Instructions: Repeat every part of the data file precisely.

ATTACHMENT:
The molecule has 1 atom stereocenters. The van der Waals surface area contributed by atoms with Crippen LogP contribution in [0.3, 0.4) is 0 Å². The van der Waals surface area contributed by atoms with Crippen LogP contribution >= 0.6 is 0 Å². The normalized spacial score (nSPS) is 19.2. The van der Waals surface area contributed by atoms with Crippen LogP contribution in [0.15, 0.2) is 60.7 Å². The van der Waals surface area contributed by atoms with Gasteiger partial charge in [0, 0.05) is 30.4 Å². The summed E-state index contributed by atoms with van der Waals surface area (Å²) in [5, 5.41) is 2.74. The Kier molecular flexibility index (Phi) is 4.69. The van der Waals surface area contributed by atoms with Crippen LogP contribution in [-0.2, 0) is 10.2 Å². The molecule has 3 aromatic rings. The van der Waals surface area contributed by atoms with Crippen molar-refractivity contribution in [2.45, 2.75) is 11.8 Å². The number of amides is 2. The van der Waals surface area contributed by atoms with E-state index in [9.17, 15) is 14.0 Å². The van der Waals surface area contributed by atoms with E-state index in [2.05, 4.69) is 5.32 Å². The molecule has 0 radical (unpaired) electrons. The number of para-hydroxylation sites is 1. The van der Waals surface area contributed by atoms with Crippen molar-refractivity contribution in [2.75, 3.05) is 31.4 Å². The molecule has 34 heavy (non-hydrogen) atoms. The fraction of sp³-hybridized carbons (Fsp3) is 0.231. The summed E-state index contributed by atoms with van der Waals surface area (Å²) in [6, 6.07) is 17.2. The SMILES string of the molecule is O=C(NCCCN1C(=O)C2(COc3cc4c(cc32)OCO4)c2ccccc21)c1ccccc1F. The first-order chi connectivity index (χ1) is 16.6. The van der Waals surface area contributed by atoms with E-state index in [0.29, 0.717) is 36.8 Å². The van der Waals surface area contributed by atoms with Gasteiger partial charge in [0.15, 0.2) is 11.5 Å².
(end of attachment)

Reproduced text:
The molecule has 1 atom stereocenters. The van der Waals surface area contributed by atoms with Crippen LogP contribution in [0.3, 0.4) is 0 Å². The van der Waals surface area contributed by atoms with Crippen LogP contribution >= 0.6 is 0 Å². The normalized spacial score (nSPS) is 19.2. The van der Waals surface area contributed by atoms with Crippen LogP contribution in [0.15, 0.2) is 60.7 Å². The van der Waals surface area contributed by atoms with Gasteiger partial charge in [0, 0.05) is 30.4 Å². The summed E-state index contributed by atoms with van der Waals surface area (Å²) in [5, 5.41) is 2.74. The Kier molecular flexibility index (Phi) is 4.69. The van der Waals surface area contributed by atoms with Crippen LogP contribution in [-0.2, 0) is 10.2 Å². The molecule has 3 aromatic rings. The van der Waals surface area contributed by atoms with Crippen molar-refractivity contribution in [2.45, 2.75) is 11.8 Å². The number of amides is 2. The van der Waals surface area contributed by atoms with E-state index in [9.17, 15) is 14.0 Å². The van der Waals surface area contributed by atoms with E-state index in [2.05, 4.69) is 5.32 Å². The molecule has 0 radical (unpaired) electrons. The number of para-hydroxylation sites is 1. The van der Waals surface area contributed by atoms with Crippen molar-refractivity contribution in [2.75, 3.05) is 31.4 Å². The molecule has 34 heavy (non-hydrogen) atoms. The fraction of sp³-hybridized carbons (Fsp3) is 0.231. The summed E-state index contributed by atoms with van der Waals surface area (Å²) in [6, 6.07) is 17.2. The SMILES string of the molecule is O=C(NCCCN1C(=O)C2(COc3cc4c(cc32)OCO4)c2ccccc21)c1ccccc1F. The first-order chi connectivity index (χ1) is 16.6. The van der Waals surface area contributed by atoms with E-state index in [0.29, 0.717) is 36.8 Å². The van der Waals surface area contributed by atoms with Gasteiger partial charge in [0.15, 0.2) is 11.5 Å².